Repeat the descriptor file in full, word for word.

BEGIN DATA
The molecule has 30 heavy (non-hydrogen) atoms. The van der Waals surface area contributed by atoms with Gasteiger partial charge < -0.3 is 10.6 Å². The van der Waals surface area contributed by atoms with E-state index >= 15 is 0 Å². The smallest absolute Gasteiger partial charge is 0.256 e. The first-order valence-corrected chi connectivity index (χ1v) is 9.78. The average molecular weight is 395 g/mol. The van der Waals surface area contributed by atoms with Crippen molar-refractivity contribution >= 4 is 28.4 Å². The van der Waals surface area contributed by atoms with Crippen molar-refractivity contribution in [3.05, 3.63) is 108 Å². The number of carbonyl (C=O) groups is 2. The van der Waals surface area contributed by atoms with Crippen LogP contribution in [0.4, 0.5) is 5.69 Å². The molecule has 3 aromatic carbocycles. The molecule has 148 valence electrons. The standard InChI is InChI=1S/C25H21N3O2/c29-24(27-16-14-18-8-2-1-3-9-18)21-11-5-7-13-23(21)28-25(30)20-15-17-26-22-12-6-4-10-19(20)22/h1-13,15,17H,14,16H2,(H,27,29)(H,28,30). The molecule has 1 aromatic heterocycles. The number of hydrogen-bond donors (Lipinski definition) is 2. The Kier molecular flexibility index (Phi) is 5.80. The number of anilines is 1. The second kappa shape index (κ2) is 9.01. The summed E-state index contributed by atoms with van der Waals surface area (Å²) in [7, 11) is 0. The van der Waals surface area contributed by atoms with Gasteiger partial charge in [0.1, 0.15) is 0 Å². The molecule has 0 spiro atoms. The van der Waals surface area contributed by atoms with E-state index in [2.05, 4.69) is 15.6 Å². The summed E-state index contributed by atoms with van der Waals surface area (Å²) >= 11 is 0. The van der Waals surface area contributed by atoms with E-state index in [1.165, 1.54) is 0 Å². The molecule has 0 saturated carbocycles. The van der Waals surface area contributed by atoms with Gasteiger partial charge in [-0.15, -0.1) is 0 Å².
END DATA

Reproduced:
The molecule has 30 heavy (non-hydrogen) atoms. The van der Waals surface area contributed by atoms with Gasteiger partial charge < -0.3 is 10.6 Å². The van der Waals surface area contributed by atoms with E-state index >= 15 is 0 Å². The smallest absolute Gasteiger partial charge is 0.256 e. The first-order valence-corrected chi connectivity index (χ1v) is 9.78. The average molecular weight is 395 g/mol. The van der Waals surface area contributed by atoms with Crippen molar-refractivity contribution >= 4 is 28.4 Å². The van der Waals surface area contributed by atoms with Crippen molar-refractivity contribution in [3.05, 3.63) is 108 Å². The number of carbonyl (C=O) groups is 2. The van der Waals surface area contributed by atoms with Crippen LogP contribution in [0.4, 0.5) is 5.69 Å². The molecule has 3 aromatic carbocycles. The molecule has 148 valence electrons. The standard InChI is InChI=1S/C25H21N3O2/c29-24(27-16-14-18-8-2-1-3-9-18)21-11-5-7-13-23(21)28-25(30)20-15-17-26-22-12-6-4-10-19(20)22/h1-13,15,17H,14,16H2,(H,27,29)(H,28,30). The molecule has 1 aromatic heterocycles. The number of hydrogen-bond donors (Lipinski definition) is 2. The Kier molecular flexibility index (Phi) is 5.80. The number of anilines is 1. The second kappa shape index (κ2) is 9.01. The summed E-state index contributed by atoms with van der Waals surface area (Å²) in [7, 11) is 0. The van der Waals surface area contributed by atoms with Gasteiger partial charge in [0.1, 0.15) is 0 Å². The molecule has 0 spiro atoms. The van der Waals surface area contributed by atoms with E-state index in [2.05, 4.69) is 15.6 Å². The summed E-state index contributed by atoms with van der Waals surface area (Å²) >= 11 is 0. The van der Waals surface area contributed by atoms with E-state index in [1.165, 1.54) is 0 Å². The molecule has 0 saturated carbocycles. The van der Waals surface area contributed by atoms with Gasteiger partial charge in [-0.15, -0.1) is 0 Å².